Jan Macháček

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Czech Business Weekly

Who’s on first? The dialogue in politics...

18. 12. 2006
Surprisingly for some — and for some evidently not — Mirek Topolánek announced Wednesday evening that he’s ending all negotiations with the Social Democrats (ČSSD).

He will probably name the same (or a very similar) government to the one that’s departing these days and that lost the October vote of confidence.

No doubt, breaking negotiations with the ČSSD has been Topolánek’s goal for at least several weeks. A month ago, Jaroslav Kmenta, a journalist for daily Mladá fronta Dnes, secretly recorded Topolánek’s adviser, Marek Dalík, saying, “We’ll just pretend we’re seriously negotiating with them [the ČSSD] and then we will mess them up.” Dalík also said that the ODS will try to get some ČSSD MPs to leave the Social Democrats’ parliamentary club and work with the ODS.

The ČSSD seems to have forgotten about the incident. They took negotiations very seriously and, during talks for creating a super-grand coalition of the ODS, ČSSD and Christian Democrats (KDU-ČSL), they offered a lot of compromises such as simple taxation, cutting costs on mandatory expenditures and pension reform. Many were hopeful that the Czech Republic would have a stable government lasting long enough to make reform steps to put our public finances in order.

Now it seems clear ODS was waiting for two issues to be resolved before dumping the ČSSD. One was a truce to end arbitration with Japanese investment bank Nomura. If the ČSSD had loudly protested, the arbitration would have quickly ended and the whole affair wouldn’t have concluded the way Finance Minister Vlastimil Tlustý and his negotiators had planned it. The second issue was the budget. It’s no coincidence that the ČSSD approved the budget only a few hours prior to Topolánek announcing he had decided to break negotiations with them.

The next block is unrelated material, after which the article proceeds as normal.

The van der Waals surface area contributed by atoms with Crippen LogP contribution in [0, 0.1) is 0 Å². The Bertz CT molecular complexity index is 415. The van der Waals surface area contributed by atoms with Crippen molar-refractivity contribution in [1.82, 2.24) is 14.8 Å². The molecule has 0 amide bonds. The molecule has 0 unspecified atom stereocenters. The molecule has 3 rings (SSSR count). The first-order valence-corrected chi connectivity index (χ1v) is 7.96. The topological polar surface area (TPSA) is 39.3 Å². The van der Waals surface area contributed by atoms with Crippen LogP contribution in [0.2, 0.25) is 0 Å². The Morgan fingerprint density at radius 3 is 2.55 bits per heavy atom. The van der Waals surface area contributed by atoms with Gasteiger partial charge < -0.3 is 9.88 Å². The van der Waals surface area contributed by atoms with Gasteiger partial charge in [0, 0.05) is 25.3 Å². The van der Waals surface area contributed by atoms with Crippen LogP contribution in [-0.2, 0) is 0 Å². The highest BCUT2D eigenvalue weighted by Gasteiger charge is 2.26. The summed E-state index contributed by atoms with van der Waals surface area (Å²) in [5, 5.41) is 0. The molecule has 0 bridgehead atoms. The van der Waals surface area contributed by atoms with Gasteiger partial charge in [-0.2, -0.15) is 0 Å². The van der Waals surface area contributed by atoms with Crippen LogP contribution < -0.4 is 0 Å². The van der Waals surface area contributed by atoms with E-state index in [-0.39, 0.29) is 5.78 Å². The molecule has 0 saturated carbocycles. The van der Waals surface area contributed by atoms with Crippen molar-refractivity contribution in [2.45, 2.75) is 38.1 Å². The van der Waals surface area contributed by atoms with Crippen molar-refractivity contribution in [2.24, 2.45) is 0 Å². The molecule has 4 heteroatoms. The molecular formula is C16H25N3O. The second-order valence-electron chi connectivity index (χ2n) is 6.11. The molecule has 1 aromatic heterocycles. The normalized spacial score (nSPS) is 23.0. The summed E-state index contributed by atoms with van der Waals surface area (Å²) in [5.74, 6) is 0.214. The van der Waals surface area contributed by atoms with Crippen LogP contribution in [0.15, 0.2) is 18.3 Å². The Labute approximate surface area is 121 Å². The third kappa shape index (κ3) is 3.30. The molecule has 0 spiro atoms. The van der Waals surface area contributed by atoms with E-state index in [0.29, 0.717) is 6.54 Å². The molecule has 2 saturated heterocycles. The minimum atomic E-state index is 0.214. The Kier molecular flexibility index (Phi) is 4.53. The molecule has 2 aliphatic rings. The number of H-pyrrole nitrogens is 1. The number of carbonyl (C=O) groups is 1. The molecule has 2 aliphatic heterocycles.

Perhaps the ČSSD actually didn’t take the ODS seriously, but rather behaved in a cooperative manner as the only strategy left for former Prime Minister Jiří Paroubek, and now he is hoping the public will believe Topolánek wasn’t willing to compromise or negotiate. Topolánek, on the other hand, believes that Paroubek’s reputation for blocking everything will stick with him forever.

So what will happen now? Klaus will name another government (similar to the one we have now). The government will ask for a vote of confidence and, if they win it, they will govern — although such a minority government has no chance of pushing through any meaningful reforms. If the ODS loses it, then ČSSD member Miloslav Vlček, the speaker of the lower house who picks the next PM since it is the third time, will either resign or will be voted out with the help of ČSSD defector Miloš Melčák — and maybe others.

If the ODS wins and names the lower chamber speaker, the new speaker can pick someone to form a government that’s intended to quickly fail — then we get to early elections.

But what if Vlček doesn’t resign? Then Paroubek will get a third attempt at forming a government. But before Paroubek has the confidence vote, he will first fire all the people that the ODS hired as replacements for all the ČSSD-connected people who were fired. In effect, the country will end up in a state of nonviolent (Czechs are always nonviolent) civil war.

It seems Topolánek believes that people should love him for believing his life mission is to not strike a deal with Paroubek.

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